Maxwell alumna Phaedra Stewart ’91 finds it difficult to look at the world without seeing opportunities to connect with people, raise their spirits and empower them to make their lives better. A self-described serial entrepreneur (some might say a serial…
Syracuse University to host 2004 NECUSA Conference
Syracuse University to host 2004 NECUSA ConferenceJune 11, 2004Edward Byrnesedbyrnes@syr.edu
Syracuse University’s Department of Public Safety will host the 2004 Northeast Colleges and Universities Security Association’s (NECUSA) annual conference, slated for June 13-16 at the SU Sheraton Hotel & Conference Center. More than 120 law enforcement professionals are expected to attend the four-day event.
The conference will feature presentations on a range of contemporary issues facing campus public safety departments, including town/gown partnerships, domestic violence, security for international students, and recruiting and retaining women and minorities.
Special guests include Howard and Connie Clery, founders of Security on Campus, Inc., a non-profit organization whose many goals include educating students, parents and campus communities about crime; offering guidance to victims and their families; fostering security improvements; and providing programs to reduce alcohol and drug abuse. The Clerys co-founded the organization in 1987, following the rape and murder of their daughter, Jeanne, by a fellow student in her dormitory at Lehigh University the previous year.
“Syracuse University is very honored to host the NECUSA conference this year,” says SU Department of Public Safety Chief Marlene Hall. “This conference affords the opportunity for not only public safety officials to learn from and share information with each other, but it also opens the door for constructive, educational exchanges to take place among campus and municipal law enforcement, campus administrators and students. It is an excellent way to become updated on critical, contemporary campus issues and problem-solve together,” she says.
Other presentations include a session about College Crime Watch (CCW), featuring Youth Crime Watch of America (YCWA) Executive Director Terry Modglin. CCW, an outgrowth of YCWA, is an organization that seeks to create crime- and drug-free campus environments that allow for safe learning and living. The highly successful CCW program at SU, established in fall 2002, has been recognized as the CCW Site of the Year the past two consecutive years. CCW at SU has initiated many successful campus safety programs, including last fall’s sticker campaign in collaboration with the University R.A.P.E. Center and the Department of Public Safety. It aimed to educate the campus community about personal safety and sexual assault and to publicize the 24-hour services of the University R.A.P.E. Center. The group developed a series of eight different informational and educational stickers that include various safety tips and emergency contact information. More than 1,200 stickers were placed on all bathroom stalls in the residence halls and academic buildings.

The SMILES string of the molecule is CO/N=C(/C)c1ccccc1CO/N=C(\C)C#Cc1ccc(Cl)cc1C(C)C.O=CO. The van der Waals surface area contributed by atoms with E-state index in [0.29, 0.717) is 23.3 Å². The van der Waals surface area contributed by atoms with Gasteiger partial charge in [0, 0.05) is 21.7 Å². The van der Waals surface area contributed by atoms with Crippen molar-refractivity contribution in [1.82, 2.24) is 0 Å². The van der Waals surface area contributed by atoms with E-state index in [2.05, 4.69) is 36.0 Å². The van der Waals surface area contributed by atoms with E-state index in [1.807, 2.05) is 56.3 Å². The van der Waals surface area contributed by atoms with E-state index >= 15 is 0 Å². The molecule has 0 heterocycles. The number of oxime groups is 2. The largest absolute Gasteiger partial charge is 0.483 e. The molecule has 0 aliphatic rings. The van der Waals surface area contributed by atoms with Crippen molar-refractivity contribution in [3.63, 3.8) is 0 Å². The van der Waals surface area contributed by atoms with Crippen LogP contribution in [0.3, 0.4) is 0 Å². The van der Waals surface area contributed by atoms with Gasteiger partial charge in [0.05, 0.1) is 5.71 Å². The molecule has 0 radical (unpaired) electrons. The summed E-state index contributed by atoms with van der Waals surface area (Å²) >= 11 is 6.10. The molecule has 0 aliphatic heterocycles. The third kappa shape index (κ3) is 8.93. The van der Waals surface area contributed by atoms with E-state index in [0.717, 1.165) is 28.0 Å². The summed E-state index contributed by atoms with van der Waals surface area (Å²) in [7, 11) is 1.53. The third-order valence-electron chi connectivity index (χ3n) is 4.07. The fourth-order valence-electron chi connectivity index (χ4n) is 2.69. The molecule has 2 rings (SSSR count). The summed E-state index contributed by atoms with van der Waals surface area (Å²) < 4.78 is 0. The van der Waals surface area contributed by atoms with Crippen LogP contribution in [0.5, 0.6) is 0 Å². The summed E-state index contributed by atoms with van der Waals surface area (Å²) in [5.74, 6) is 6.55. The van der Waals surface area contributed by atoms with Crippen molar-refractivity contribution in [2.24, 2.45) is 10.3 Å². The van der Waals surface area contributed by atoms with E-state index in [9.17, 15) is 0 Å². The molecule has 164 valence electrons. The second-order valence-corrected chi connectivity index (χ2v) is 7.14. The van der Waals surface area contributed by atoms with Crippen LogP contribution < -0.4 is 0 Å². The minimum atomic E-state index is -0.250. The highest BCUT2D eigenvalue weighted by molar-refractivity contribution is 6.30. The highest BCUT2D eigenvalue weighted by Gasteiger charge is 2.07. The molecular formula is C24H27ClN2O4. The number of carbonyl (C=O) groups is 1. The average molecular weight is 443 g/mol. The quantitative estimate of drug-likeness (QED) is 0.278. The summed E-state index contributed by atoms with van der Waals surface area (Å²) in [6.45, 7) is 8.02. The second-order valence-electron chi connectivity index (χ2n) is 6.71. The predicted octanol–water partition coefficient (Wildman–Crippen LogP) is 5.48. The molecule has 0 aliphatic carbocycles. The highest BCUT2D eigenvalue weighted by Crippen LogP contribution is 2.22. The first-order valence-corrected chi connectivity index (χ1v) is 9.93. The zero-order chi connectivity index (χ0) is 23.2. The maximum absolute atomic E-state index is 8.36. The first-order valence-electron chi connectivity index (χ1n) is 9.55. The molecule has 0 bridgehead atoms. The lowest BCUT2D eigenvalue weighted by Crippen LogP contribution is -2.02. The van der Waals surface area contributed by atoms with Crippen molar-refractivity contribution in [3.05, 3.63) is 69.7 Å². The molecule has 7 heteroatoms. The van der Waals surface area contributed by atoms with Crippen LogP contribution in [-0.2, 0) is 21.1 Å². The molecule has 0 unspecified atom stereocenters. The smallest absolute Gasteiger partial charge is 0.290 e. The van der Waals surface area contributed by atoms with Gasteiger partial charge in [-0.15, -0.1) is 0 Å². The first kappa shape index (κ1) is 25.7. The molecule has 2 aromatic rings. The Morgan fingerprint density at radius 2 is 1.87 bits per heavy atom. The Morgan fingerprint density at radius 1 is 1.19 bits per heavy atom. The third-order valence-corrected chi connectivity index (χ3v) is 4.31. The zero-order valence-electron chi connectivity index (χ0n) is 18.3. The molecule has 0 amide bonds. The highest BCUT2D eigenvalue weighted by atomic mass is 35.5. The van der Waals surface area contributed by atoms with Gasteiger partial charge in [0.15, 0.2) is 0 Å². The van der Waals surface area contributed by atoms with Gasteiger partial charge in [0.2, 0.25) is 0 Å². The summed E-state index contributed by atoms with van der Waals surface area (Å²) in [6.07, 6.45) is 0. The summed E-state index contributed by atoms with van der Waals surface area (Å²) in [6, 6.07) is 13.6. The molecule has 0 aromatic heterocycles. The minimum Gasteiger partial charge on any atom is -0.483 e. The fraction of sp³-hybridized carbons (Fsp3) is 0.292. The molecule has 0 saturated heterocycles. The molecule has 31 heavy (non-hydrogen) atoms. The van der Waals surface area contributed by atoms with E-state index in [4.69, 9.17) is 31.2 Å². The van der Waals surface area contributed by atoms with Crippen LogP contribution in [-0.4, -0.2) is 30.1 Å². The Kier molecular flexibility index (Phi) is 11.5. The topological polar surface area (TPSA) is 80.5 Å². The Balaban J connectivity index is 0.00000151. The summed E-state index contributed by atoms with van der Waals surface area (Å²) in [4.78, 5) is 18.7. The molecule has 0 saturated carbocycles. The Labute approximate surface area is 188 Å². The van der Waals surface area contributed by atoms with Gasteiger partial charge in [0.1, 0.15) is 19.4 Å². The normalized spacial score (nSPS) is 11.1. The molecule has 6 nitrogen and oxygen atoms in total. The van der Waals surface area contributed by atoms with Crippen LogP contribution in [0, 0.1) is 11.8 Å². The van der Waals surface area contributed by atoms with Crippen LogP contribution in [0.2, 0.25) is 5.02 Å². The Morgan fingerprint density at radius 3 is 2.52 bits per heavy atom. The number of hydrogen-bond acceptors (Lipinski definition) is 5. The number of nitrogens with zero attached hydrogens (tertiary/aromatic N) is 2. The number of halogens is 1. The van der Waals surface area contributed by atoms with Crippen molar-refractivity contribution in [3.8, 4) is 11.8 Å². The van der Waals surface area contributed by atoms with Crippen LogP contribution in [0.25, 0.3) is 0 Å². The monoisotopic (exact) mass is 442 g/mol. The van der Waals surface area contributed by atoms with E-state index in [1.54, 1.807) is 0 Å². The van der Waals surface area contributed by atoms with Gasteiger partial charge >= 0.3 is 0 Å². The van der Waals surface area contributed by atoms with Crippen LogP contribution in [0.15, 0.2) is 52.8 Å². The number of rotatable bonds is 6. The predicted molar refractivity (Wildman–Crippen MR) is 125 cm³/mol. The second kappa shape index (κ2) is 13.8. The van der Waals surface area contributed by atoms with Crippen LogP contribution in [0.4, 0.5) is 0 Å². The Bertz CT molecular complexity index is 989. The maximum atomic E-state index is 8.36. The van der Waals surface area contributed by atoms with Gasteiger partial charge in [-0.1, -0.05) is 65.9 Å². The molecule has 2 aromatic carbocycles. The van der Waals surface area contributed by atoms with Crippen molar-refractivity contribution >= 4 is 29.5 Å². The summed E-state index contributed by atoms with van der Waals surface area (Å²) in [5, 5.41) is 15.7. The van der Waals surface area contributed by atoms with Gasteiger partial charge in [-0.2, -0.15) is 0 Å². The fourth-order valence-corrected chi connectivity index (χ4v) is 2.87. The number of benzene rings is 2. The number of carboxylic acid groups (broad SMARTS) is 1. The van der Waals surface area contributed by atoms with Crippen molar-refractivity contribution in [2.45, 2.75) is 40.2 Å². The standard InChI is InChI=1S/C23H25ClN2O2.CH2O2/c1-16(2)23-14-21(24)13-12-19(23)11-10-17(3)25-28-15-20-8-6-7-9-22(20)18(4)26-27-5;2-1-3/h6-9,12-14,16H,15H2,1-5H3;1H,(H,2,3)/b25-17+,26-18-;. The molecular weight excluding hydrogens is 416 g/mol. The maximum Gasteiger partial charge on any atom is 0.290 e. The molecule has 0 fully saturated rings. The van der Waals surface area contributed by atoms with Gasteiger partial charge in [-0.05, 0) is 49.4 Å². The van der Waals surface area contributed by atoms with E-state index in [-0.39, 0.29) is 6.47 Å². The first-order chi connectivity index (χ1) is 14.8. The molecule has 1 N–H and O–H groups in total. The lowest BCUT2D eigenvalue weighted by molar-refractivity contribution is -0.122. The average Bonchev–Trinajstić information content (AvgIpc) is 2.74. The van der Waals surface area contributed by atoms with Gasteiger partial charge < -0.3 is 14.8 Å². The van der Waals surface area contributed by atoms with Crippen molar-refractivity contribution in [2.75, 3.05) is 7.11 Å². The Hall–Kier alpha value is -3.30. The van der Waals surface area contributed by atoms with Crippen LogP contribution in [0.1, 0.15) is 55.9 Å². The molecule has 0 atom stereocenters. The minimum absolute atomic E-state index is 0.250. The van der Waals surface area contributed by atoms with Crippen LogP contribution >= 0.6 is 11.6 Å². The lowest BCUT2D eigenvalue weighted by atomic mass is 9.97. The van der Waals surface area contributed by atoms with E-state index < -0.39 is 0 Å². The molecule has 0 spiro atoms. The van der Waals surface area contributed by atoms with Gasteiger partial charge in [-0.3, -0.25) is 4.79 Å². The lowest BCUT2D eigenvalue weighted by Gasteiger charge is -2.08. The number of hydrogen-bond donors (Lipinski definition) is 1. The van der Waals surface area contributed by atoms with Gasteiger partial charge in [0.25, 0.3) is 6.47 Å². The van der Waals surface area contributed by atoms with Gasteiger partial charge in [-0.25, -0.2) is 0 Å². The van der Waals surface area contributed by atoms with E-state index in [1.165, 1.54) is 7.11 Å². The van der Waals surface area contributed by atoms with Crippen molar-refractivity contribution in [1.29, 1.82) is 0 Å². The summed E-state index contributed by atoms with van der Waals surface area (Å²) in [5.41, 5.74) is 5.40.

Additionally, a panel consisting of Hall, Syracuse Police Chief Dennis DuVal and University of New Hampshire Police Chief Nicholas Halias will discuss campus and municipal partnerships in handling “town/gown” and sports related issues.
NECUSA, the first campus safety and law enforcement organization, was established in 1953 to provide a forum for campus safety and campus law enforcement administrators to share information and resources. NECUSA provides many services to its members, including cost-effective, high quality professional development opportunities, information on the challenges facing campus law enforcement and successful programs at other colleges, and a network of dedicated campus law enforcement professionals. For more information, visit http://www.necusa.org/.
Officially chartered in 1870 as a private, coeducational institution of higher education, Syracuse University is a leading student-centered research university. Syracuse’s 12 schools and colleges share a common mission: to promote learning through teaching, research, scholarship, creative accomplishment and service while embracing the core values of quality, caring, diversity, innovation and service. The 938-acre campus is home to more than 18,000 full- and part-time undergraduate and graduate students from all 50 states and 90 countries.